The Stress Test

A few years ago I was having some pains in my left arm that were impressive enough to encourage me to make an appointment with my doctor. Actually, I didn’t personally make the appointment with my doctor – the emergency room staff made it for me.

I should probably just tell you the whole story.

I don’t remember exactly when the pains started happening; but they would typically begin in my chest near my armpit, then radiate down my arm ending near my bicep (or lack thereof). There didn’t seem to be any pattern – the pain just seemed to come and go whenever it felt like it. As a man, I decided the best course of action was to ignore it.

When the time came where I could no longer pretend the pains didn’t exist I did the single dumbest thing I could have done: I told my wife about it. In her own naturally calm way she sort-of freaked out. And, after a few months of nagging, she finally persuaded me to do the second dumbest thing possible: call the hospital.

According to the nurse I was having a heart attack; and she was fully prepared to send an ambulance.

Back in January 2004 my wife drove herself to the hospital when it came time to deliver our second child. When I heard she had driven herself in I came home, parked my car in our garage, and then walked to the hospital (where I could then drive her vehicle home). January, in Minnesota. Do I need to elaborate any further on how close we live to the hospital?

I saw no need to have the nurse excite the local ambulance squad – no doubt sending them out with lights and siren blaring – so I drove the 1.3 miles myself.

One nice thing about alerting the emergency room of my arrival was that they were 1000% ready for me! Indeed, they met me at the door and ushered me right into a room. There was a little old woman with a clip board who tried her hardest to ask me personal questions and stay out of the way while the rest of the staff strapped all manner of monitoring equipment to me. Two hours later they sent me back home – unable to find anything wrong with me. Regardless, the old woman with the clipboard had made an appointment for me to have a stress test the following week.

The stress test is comprised of three equal parts: agony, humiliation and fear. When I arrived at the hospital I was directed to the cardiovascular testing room; conveniently located downstairs, next to the morgue (I wish I was making that part up). First, I was handed numerous sheets of paper that listed all of the same questions the old lady asked me in the emergency room – which made me wonder what she may have been writing down for two hours (maybe she was just using the clipboard to hide her Sudoku). Then, I was lead into a small room and told I would be receiving an injection of a radio-active substance that would aide in monitoring my heart. I’ve never been real keen on needles (or radio-active material) so my heart immediately began to race. The nurse left the room and after a short while there was a light rap on the door. In walked a hunched over old granny, with thick glasses and what appeared to be a textbook example of the Parkinson shakes, pushing the lab cart. I stared blankly at her before finally saying, “please tell me you’re the one they call when it needs to be done quick and painless”.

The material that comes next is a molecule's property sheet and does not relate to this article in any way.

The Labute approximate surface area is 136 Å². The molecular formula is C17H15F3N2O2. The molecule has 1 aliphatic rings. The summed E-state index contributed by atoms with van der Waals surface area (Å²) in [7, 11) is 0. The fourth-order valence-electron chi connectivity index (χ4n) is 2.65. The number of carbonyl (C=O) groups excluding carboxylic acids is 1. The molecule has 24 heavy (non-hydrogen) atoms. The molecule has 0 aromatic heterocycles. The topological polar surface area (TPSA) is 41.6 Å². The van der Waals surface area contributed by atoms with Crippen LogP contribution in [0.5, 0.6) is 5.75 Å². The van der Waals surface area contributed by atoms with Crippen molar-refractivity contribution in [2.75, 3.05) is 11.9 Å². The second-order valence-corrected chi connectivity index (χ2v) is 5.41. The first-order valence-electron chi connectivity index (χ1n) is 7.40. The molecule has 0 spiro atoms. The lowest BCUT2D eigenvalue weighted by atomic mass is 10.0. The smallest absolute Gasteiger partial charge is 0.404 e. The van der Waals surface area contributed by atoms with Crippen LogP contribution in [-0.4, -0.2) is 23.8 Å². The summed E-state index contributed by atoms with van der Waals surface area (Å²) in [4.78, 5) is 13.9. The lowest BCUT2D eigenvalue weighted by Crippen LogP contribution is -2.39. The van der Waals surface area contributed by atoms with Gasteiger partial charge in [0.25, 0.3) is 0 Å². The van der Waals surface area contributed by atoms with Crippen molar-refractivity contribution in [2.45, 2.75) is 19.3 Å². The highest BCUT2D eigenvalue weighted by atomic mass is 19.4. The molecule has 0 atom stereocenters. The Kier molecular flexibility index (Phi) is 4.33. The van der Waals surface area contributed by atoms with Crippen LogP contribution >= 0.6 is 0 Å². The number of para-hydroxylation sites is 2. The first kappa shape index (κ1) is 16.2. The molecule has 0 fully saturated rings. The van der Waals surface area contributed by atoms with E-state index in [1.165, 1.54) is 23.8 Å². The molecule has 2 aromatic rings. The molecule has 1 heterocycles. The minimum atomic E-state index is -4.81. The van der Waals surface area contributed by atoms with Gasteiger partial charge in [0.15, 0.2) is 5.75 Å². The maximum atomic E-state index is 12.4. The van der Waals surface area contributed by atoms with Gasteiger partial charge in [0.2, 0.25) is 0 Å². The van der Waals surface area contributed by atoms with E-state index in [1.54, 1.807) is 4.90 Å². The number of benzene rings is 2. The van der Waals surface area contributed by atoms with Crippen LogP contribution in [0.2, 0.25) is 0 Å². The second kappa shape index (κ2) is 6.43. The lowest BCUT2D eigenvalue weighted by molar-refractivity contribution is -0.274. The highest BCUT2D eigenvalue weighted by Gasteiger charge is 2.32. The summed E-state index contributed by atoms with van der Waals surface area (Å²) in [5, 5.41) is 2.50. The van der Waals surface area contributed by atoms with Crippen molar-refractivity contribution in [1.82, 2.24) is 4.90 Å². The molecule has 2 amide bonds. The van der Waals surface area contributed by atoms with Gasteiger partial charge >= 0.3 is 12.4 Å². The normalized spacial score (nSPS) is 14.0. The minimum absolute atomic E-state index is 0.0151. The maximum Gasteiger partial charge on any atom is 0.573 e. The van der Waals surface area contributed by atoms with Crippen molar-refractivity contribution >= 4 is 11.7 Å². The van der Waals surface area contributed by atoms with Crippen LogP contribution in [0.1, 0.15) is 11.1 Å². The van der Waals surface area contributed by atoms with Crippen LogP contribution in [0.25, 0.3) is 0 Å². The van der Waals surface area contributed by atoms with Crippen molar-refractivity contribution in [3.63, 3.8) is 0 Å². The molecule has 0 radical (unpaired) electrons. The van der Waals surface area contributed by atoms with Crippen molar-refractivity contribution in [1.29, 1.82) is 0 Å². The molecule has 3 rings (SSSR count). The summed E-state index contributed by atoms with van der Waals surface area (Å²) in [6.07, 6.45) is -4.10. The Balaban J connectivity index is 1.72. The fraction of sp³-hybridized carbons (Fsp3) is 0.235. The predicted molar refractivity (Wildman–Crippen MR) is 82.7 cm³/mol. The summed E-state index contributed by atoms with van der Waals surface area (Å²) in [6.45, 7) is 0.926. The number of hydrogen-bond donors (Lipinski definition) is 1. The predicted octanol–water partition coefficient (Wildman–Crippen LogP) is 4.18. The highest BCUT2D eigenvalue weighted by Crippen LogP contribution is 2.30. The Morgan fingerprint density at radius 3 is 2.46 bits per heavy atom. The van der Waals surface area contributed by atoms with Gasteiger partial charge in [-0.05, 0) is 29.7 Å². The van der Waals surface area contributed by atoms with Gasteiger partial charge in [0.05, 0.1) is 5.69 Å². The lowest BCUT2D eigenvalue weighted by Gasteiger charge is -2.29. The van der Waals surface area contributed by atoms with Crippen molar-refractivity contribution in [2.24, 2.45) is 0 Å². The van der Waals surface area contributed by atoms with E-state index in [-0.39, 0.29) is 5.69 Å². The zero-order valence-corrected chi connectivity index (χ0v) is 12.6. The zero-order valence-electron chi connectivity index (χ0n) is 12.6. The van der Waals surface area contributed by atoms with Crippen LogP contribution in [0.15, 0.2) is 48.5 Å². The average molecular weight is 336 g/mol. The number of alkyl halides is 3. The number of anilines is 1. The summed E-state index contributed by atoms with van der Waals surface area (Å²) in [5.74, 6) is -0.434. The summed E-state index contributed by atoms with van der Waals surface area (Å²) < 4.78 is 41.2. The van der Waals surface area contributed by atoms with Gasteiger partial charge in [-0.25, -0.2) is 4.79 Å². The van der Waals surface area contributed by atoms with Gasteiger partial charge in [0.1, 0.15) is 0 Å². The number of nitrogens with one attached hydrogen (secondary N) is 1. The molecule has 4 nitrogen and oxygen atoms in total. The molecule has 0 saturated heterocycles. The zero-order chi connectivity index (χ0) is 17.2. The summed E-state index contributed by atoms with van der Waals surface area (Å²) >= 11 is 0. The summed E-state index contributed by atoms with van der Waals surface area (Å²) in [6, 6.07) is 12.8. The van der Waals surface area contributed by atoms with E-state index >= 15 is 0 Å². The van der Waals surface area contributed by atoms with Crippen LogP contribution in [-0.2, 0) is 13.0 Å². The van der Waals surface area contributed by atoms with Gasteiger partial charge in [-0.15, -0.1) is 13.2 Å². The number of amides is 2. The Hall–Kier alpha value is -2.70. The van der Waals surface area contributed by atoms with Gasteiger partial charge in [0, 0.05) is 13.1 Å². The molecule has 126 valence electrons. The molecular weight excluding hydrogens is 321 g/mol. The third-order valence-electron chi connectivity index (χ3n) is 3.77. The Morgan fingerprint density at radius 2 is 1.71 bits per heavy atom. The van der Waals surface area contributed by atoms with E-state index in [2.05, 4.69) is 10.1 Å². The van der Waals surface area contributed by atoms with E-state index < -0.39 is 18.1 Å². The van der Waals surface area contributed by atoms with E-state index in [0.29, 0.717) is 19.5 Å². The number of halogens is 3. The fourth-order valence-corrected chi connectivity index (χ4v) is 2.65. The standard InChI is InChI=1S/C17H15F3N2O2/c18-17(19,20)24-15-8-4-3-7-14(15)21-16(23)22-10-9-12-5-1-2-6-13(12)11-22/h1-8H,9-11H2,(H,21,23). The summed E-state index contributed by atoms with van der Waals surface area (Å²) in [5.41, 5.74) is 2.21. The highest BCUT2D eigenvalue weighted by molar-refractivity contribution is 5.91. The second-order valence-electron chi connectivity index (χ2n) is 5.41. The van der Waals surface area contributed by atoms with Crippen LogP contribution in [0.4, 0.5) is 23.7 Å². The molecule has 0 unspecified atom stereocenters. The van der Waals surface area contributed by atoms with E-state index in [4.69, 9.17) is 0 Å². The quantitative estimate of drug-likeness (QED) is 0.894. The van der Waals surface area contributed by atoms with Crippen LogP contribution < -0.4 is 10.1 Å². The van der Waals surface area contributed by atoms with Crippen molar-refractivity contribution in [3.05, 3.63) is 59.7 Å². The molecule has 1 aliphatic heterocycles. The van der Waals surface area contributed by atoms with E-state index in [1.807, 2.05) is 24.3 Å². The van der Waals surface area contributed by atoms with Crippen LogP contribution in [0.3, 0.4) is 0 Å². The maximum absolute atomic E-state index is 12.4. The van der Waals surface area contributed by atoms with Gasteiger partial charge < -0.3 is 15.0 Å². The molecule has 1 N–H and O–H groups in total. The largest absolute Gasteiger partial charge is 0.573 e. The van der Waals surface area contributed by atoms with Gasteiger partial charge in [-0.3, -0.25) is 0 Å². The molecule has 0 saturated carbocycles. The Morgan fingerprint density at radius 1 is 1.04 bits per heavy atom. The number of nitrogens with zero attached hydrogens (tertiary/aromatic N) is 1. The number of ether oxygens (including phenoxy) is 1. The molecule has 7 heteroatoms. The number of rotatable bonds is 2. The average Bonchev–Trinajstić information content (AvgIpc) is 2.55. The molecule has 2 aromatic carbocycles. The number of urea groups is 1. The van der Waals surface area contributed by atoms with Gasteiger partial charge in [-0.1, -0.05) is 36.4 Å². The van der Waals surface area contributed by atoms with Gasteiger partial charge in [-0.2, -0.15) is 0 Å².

Turns out, she was. It was over so quickly that I found the courage to ask if what she just pumped into my veins would give me any super-powers.

She lead me out of the room where a hospital orderly was waiting for me. He handed me a boxed lunch, sat me in a wheel chair (is that necessary?) and wheeled me down the hall and into what I can only describe as the torture room.

Here, I was stripped to my underwear and laid out on a hospital bed while a modestly handsome doctor and his two athletic female assistants attached wires to my chest. Then they made me run on a treadmill. And, thank God the ladies were allowed to hide behind a curtain while they laughed at the mostly naked white guy running on a treadmill that looked like it probably came over on the Mayflower. When they were finally satisfied with their experiment they allowed me to sit back down (read: collapse) on the hospital bed. After the doctor excused the nurses he revealed the test results to me, “you’re heart’s fine… but you’re really out of shape”.

I stood up to retrieve my clothing, leaving a butt-shaped sweat mark on the hospital sheet, and concluded that … maybe I should start swimming again. The doctor concurred – swimming is an excellent form of exercise. Four weeks after joining the health club the pain in my chest and arm went away.

On many levels the stress test was a success! Not only did it provide the necessary medical evidence that my heart was healthy, but the entire episode also taught me a valuable lesson. Stay in shape and you’ll probably avoid public humiliation and weird quasi-scientific medical experiments involving radioactive liquids.


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